Which is not to say it should wash its hands of the problem. Every job it could save or create would mean at least one less person on the brink of desperation — or over the edge.

We Need Action On the Job Crisis Now

December 14, 2009

For months, President Obama has been preoccupied with Afghanistan, the climate change summit and getting a health care reform bill passed. The rest of the country has been saying, Do something about JOBS!

And with good reason. We’re told that the November unemployment figures are good news. But 15.4 million American workers are unemployed–over 38% of them for more than six months. An additional 10 million have given up looking for work or are working part-time because that’s the best they can do.

The situation is even worse for black and Hispanic workers. Unemployment rates for them are 15.6% and 12.7% respectively. The Economic Policy Institute says it expects 40% of them to be unemployed or under-employed at some point over the next year. Worst off are black teenagers, with an unemployment rate close to 50%.

The economy continues to shed jobs, though at a much lower rate than earlier this year. Looking at the Bureau of Labor Statistics’ latest job openings and labor turnover survey, EPI figures there were 6.3 job seekers for every job opening in October.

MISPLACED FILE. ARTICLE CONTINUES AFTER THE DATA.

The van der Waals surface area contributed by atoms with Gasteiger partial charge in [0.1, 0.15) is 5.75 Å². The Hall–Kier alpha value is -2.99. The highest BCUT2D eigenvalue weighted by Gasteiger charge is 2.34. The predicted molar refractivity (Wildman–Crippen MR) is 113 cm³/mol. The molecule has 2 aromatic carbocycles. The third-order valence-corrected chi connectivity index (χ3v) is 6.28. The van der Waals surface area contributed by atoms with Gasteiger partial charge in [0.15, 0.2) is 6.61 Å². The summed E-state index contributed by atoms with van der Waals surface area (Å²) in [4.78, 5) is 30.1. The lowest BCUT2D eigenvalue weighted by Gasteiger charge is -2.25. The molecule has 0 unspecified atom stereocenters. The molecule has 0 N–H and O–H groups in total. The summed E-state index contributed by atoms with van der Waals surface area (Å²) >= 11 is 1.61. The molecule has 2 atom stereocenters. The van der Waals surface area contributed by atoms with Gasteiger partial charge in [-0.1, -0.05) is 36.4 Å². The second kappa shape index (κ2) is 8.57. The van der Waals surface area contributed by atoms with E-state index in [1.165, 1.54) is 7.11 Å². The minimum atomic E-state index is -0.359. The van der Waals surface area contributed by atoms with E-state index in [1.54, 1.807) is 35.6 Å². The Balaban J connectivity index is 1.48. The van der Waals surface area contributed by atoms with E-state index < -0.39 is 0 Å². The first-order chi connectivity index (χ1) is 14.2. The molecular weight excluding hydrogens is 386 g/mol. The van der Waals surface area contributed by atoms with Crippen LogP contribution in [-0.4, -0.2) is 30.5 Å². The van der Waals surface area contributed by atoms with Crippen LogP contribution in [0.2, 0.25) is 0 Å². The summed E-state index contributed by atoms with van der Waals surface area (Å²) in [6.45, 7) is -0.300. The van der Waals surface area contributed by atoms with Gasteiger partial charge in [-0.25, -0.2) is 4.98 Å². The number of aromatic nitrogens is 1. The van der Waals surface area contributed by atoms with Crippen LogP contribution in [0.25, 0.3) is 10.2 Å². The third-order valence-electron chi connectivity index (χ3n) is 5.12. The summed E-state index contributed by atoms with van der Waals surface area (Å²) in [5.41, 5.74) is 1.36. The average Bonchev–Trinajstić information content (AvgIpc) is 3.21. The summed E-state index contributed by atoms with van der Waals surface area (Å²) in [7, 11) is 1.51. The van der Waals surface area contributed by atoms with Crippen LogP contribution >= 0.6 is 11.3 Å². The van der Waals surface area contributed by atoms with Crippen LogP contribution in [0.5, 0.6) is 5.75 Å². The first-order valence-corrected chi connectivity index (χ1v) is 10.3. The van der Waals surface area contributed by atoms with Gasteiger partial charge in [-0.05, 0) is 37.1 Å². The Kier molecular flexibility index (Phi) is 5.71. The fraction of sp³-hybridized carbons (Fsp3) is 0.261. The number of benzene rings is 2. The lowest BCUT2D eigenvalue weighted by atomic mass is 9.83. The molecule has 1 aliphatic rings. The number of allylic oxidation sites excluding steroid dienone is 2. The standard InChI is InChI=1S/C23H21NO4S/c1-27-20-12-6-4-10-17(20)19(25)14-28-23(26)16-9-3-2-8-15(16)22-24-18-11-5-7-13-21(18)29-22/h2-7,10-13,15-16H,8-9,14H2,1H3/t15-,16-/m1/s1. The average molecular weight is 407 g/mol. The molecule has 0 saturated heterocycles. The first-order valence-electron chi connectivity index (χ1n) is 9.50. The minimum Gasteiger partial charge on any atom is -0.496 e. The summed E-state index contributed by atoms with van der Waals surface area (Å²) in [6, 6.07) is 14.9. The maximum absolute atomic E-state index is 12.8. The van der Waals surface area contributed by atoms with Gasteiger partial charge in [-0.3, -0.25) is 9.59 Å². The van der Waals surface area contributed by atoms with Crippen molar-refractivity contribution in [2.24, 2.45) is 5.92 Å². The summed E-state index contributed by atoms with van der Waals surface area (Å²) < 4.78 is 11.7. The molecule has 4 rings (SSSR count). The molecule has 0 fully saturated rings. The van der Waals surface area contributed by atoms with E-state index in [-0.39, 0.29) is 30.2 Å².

The ratio of seekers to jobs will grow unless something dramatic happens. Because it won’t be enough for employers to stop eliminating jobs. EPI says the labor market would have to grow by an average of 581,000 jobs a month to bring the unemployment rate back down to its pre-recession level.

Now the President has outlined a plan to jump-start job creation, using funds appropriated for the bank-bailout. I’m still chewing it over. So, I suspect, are members of Congress–except, of course, the House Republican leadership, which is dead set against more spending.

What Congress can–and should–do is act on the most urgent elements now. Otherwise, the extended unemployment insurance provisions in the economic stimulus package will expire–notwithstanding the recent legislation to extend them.

A new brief by the Center for American Progress Action Fund and the National Employment Law Project says that 1 million workers will lose job benefits in January unless Congress acts. By March, the number will have increased to 3.2 million. NELP has a customizable e-mail we can send to support the needed legislation.

Congress should also immediately extend the COBRA health insurance subsidies. Beneficiaries have already started losing these. Millions more could face a tripling of their premiums in the months to come.

A third priority are the stimulus provisions that have helped states balance their over-stressed budgets. An estimated 900,000 jobs will be lost unless Congress extends these ASAP.

More about them in another posting.